With millions of viewers eagerly awaiting the finale of Line of Duty, experts are aiming to shed light on the real world of policing.
There’s a lot of misunderstanding at times about the role of the police and what they do. The way that the police are represented in the media is sometimes a dangerous or divisive force and representations even go through to a sinister and corrupted organisation, Line of Duty style.
James Treadwell, Professor of Criminology
Popular podcast Crime Tapes first launched in 2019 bringing together the real-world experience and research expertise of Staffordshire University academics to dissect controversial crimes.
Hosted by Professor of Criminology James Treadwell, the second series follows an explosion in true crime books, TV shows and films and podcasts during the pandemic and features experts from across Staffordshire University’s School of Law, Policing and Forensics.
James said: “We were really pleased with the success of the first series which had listeners tune in from more than 40 countries around the world. There’s a lot of misunderstanding at times about the role of the police and what they do. The way that the police are represented in the media is sometimes a dangerous or divisive force and representations even go through to a sinister and corrupted organisation, Line of Duty style. But, for the majority of the public, they won’t actually have had direct contact with the police.”
From policing prisons to homicide investigations, the new series busts myths about public perceptions of the police and their work – which are often influenced by what is seen in the media.
The first episode explores police legitimacy with Policing Lecturer Leanne Savigar-Shaw and examines how high-profile cases, including the deaths of George Floyd and Mark Duggan, have defined debates around police powers and police treatment.
Leanne explained: “Broadly the term ‘police legitimacy’ is a sense that the police are doing the right thing and are supported by the public. If the public sees the police as legitimate and that they treat the public fairly, then we are more likely to obey the law.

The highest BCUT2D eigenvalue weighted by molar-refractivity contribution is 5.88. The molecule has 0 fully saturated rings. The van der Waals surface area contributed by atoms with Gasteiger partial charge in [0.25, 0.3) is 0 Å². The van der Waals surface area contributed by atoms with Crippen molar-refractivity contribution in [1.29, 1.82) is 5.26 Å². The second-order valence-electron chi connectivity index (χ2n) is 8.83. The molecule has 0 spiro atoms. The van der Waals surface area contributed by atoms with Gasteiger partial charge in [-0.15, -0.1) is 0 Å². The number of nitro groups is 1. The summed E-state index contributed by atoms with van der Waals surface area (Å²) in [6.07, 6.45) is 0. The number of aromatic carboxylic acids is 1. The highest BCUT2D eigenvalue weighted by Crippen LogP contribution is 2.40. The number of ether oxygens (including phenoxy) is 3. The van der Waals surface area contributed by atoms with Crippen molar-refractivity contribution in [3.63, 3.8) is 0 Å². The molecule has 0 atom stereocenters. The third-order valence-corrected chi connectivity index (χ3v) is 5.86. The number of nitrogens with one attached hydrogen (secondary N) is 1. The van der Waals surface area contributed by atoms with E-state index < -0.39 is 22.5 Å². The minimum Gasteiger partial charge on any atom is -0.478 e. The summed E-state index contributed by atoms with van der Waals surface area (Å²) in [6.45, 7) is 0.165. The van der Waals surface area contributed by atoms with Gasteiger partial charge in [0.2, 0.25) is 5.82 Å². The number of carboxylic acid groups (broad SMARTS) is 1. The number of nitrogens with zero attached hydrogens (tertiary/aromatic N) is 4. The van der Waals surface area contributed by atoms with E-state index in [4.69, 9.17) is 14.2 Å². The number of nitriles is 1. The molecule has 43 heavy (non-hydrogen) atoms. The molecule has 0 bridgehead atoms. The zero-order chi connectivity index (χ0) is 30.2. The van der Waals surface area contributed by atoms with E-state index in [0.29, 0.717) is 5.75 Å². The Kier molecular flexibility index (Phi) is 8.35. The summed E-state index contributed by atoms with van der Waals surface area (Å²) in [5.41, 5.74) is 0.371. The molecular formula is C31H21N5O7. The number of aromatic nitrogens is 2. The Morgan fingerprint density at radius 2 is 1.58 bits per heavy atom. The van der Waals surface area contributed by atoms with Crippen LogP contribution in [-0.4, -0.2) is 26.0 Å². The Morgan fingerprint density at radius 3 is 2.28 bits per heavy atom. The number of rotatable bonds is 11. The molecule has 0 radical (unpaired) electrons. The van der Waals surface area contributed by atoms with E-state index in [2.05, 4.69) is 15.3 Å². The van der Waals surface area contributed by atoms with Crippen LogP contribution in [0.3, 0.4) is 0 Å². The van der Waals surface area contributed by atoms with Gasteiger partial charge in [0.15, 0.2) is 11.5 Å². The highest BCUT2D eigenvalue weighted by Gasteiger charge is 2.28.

“Our perceptions of the police and the way that we think about the police very often does come through what we hear from other people, what we see in the news, what we see on TV. It is not only what the police have done with us, it is also how they treat and manage other people and also how that is represented.”
Experts from Staffordshire University’s Institute of Policing have also been examining how Line of Duty’s AC-12 unit compares to real life. In an article published on The Conversation, former police officers Jim Holyoak and Dr Sarah Jane Fox share insider knowledge of how corruption is actually dealt with within UK police forces and whether their years of experience have helped them to crack who ‘H’ actually is.
They write: “As experts in anti-corruption, as well as former police officers and Head of Professional Standards and the Anti-Corruption Unit within Leicestershire Police, we know that it’s not the most accurate picture of what it’s really like clamping down on corruption and weeding out “bent coppers”.
“Unlike AC-12, there are no gun-toting, armed officers embedded within PSDs and most investigations don’t concern police officer involvement in organised crime groups.”
Crime Tapes is available to stream on a range of platforms including Buzzsprout, Apple Podcasts and Spotify with a new episode released each month. – listen now.
Read the full article Line of Duty: two ex-anti-corruption officers on how the police actually catch ‘bent coppers’